RESULTS Nurses’ Personal Characteristics
During the data collection period, 63 of 88 nurses met the inclusion criteria. Twenty-five nurses were not included because they were either too busy to complete the knowl- edge form, could not be reached, or were not accessible (e.g., on sick or annual leave). Among the participants, 65.1% had a bachelor’s degree in nursing, and the mean age was 24.73 6 4.84. Nearly one-quarter of the nurses (23.8%) worked at the hematopoietic stem cell transplanta- tion unit (Table 1).
Nurses’ Knowledge Regarding Hand Hygiene The Hand Hygiene Knowledge Form’s correct answer
rates increased significantly after the hand washing train- ing. Across all the nurses, the changes observed in the Hand Hygiene Knowledge Form total scores after the training compared with before were statistically signifi- cant (p , .001) (Table 2). The knowledge scores after the training were found to be significantly higher than those before hand washing training (Table 3).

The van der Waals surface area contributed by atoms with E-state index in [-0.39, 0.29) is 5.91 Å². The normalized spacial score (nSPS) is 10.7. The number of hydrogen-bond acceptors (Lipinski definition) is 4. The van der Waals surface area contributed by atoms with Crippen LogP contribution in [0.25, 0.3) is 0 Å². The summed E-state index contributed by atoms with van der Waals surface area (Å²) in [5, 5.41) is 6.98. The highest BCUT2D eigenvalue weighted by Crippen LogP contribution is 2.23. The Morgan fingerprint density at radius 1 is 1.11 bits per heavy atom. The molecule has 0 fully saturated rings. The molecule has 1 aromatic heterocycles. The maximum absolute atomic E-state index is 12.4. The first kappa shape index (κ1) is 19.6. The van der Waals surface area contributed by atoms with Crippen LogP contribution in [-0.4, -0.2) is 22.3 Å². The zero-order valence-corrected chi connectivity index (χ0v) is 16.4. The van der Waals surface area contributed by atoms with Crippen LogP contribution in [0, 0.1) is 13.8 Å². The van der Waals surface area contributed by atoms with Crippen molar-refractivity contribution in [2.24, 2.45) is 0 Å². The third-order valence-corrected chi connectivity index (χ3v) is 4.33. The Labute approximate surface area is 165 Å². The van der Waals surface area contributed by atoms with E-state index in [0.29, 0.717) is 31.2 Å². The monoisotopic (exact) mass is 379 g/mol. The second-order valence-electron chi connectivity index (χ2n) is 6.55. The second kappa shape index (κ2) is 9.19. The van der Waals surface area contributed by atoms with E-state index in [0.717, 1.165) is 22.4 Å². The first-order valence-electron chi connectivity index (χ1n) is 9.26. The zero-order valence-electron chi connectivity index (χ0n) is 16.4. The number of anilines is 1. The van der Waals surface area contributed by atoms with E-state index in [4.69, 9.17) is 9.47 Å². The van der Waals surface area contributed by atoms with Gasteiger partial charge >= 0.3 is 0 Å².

The current study did not find any statistically signifi- cant relationship between the Hand Hygiene Knowledge Form total scores at the pretraining and posttraining pe- riod and length of time working as a nurse (p . .05). No statistically significant relationship was found between the Hand Hygiene Knowledge Form total scores obtained at the pretraining and posttraining period with regard to the nurses’ length of employment on the current hospital ward (p . .05).
A statistically significant increase in posttraining scores was detected between the Hand Hygiene Knowledge Form scores with regard to variables such as marital status, gender, clinical unit where the nurses worked, and status of receiving infection control training (p , .05) (Table 4).
Nurses’ Hand Washing Rates Before and After Training
The rate of observed hand washing episodes increased after hand washing training; however, hand hygiene compliance rates were still low both before and after hand washing training (Table 2). Pretraining hand hy- giene rates were between 0% and 2.3%. Hand hygiene
COMPARISON OF HAND HYGIENE KNOWLEDGE FORM TOTAL SCORES BEFORE AND AFTER HYGIENIC HAND WASHING TRAINING (N = 63)
Hand Hygiene Knowledge Form Total Scores
Knowledge Median (Q1, Q3) Mean 6 SD pa
Before hygienic hand washing training 15 (12, 18) 14.70 6 4.14 , .001**
After hygienic hand washing training 27 (25, 28) 25.79 6 2.64
Difference (after training versus before training) 11 (8, 14) 11.10 6 5.02